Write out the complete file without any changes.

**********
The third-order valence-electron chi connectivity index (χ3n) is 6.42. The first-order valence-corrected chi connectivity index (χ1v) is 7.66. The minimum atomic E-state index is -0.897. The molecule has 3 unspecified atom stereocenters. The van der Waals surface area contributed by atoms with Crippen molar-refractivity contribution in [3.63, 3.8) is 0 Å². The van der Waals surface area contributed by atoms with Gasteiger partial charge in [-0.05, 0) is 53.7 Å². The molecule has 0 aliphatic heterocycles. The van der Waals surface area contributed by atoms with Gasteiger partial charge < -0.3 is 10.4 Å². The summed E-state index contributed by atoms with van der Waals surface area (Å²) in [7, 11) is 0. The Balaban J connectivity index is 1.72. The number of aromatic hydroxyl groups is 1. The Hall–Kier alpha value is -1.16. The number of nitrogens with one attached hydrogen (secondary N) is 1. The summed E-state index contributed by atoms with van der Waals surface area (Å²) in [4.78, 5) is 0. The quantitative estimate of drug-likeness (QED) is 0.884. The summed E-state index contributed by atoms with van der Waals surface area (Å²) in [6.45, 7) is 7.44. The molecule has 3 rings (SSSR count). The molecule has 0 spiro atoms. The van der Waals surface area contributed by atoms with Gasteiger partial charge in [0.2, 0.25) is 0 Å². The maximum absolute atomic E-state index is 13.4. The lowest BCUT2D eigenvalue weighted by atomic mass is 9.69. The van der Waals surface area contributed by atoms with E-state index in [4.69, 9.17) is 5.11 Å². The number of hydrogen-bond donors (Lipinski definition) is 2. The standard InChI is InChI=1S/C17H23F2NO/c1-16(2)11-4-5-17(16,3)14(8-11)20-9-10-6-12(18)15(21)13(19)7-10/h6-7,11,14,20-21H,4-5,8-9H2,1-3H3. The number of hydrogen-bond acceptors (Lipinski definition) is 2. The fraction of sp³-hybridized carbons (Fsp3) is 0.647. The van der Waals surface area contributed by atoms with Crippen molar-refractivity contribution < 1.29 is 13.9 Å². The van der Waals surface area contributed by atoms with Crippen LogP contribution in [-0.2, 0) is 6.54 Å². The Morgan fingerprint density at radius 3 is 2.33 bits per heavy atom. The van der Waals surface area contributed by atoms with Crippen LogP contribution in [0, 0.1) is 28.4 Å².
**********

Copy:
The third-order valence-electron chi connectivity index (χ3n) is 6.42. The first-order valence-corrected chi connectivity index (χ1v) is 7.66. The minimum atomic E-state index is -0.897. The molecule has 3 unspecified atom stereocenters. The van der Waals surface area contributed by atoms with Crippen molar-refractivity contribution in [3.63, 3.8) is 0 Å². The van der Waals surface area contributed by atoms with Gasteiger partial charge in [-0.05, 0) is 53.7 Å². The molecule has 0 aliphatic heterocycles. The van der Waals surface area contributed by atoms with Gasteiger partial charge < -0.3 is 10.4 Å². The summed E-state index contributed by atoms with van der Waals surface area (Å²) in [7, 11) is 0. The Balaban J connectivity index is 1.72. The number of aromatic hydroxyl groups is 1. The Hall–Kier alpha value is -1.16. The number of nitrogens with one attached hydrogen (secondary N) is 1. The summed E-state index contributed by atoms with van der Waals surface area (Å²) in [4.78, 5) is 0. The quantitative estimate of drug-likeness (QED) is 0.884. The summed E-state index contributed by atoms with van der Waals surface area (Å²) in [6.45, 7) is 7.44. The molecule has 3 rings (SSSR count). The molecule has 0 spiro atoms. The van der Waals surface area contributed by atoms with Gasteiger partial charge in [0.2, 0.25) is 0 Å². The maximum absolute atomic E-state index is 13.4. The lowest BCUT2D eigenvalue weighted by atomic mass is 9.69. The van der Waals surface area contributed by atoms with E-state index in [4.69, 9.17) is 5.11 Å². The number of hydrogen-bond donors (Lipinski definition) is 2. The standard InChI is InChI=1S/C17H23F2NO/c1-16(2)11-4-5-17(16,3)14(8-11)20-9-10-6-12(18)15(21)13(19)7-10/h6-7,11,14,20-21H,4-5,8-9H2,1-3H3. The number of hydrogen-bond acceptors (Lipinski definition) is 2. The fraction of sp³-hybridized carbons (Fsp3) is 0.647. The van der Waals surface area contributed by atoms with Crippen molar-refractivity contribution < 1.29 is 13.9 Å². The van der Waals surface area contributed by atoms with Crippen LogP contribution in [-0.2, 0) is 6.54 Å². The Morgan fingerprint density at radius 3 is 2.33 bits per heavy atom. The van der Waals surface area contributed by atoms with Crippen LogP contribution in [0, 0.1) is 28.4 Å².